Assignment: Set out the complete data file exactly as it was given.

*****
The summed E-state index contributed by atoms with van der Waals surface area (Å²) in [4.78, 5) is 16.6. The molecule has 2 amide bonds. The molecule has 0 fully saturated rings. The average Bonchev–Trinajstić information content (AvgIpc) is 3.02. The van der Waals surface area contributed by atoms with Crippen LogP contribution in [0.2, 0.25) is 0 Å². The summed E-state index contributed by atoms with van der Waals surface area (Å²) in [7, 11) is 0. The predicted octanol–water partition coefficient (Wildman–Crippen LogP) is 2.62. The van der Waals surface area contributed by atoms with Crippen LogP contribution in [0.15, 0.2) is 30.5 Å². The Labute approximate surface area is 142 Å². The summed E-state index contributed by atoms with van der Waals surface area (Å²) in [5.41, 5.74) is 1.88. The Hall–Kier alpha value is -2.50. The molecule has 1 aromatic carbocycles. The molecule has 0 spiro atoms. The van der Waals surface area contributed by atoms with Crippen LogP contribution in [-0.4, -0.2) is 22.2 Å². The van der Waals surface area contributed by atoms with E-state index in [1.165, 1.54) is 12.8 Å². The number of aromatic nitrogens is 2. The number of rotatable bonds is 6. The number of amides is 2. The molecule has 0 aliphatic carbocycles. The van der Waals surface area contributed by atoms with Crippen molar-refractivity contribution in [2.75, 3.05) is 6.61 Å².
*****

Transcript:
The summed E-state index contributed by atoms with van der Waals surface area (Å²) in [4.78, 5) is 16.6. The molecule has 2 amide bonds. The molecule has 0 fully saturated rings. The average Bonchev–Trinajstić information content (AvgIpc) is 3.02. The van der Waals surface area contributed by atoms with Crippen LogP contribution in [0.2, 0.25) is 0 Å². The summed E-state index contributed by atoms with van der Waals surface area (Å²) in [7, 11) is 0. The predicted octanol–water partition coefficient (Wildman–Crippen LogP) is 2.62. The van der Waals surface area contributed by atoms with Crippen LogP contribution in [0.15, 0.2) is 30.5 Å². The Labute approximate surface area is 142 Å². The summed E-state index contributed by atoms with van der Waals surface area (Å²) in [5.41, 5.74) is 1.88. The Hall–Kier alpha value is -2.50. The molecule has 1 aromatic carbocycles. The molecule has 0 spiro atoms. The van der Waals surface area contributed by atoms with Crippen LogP contribution in [-0.4, -0.2) is 22.2 Å². The van der Waals surface area contributed by atoms with E-state index in [1.165, 1.54) is 12.8 Å². The number of aromatic nitrogens is 2. The number of rotatable bonds is 6. The number of amides is 2. The molecule has 0 aliphatic carbocycles. The van der Waals surface area contributed by atoms with Crippen molar-refractivity contribution in [2.75, 3.05) is 6.61 Å².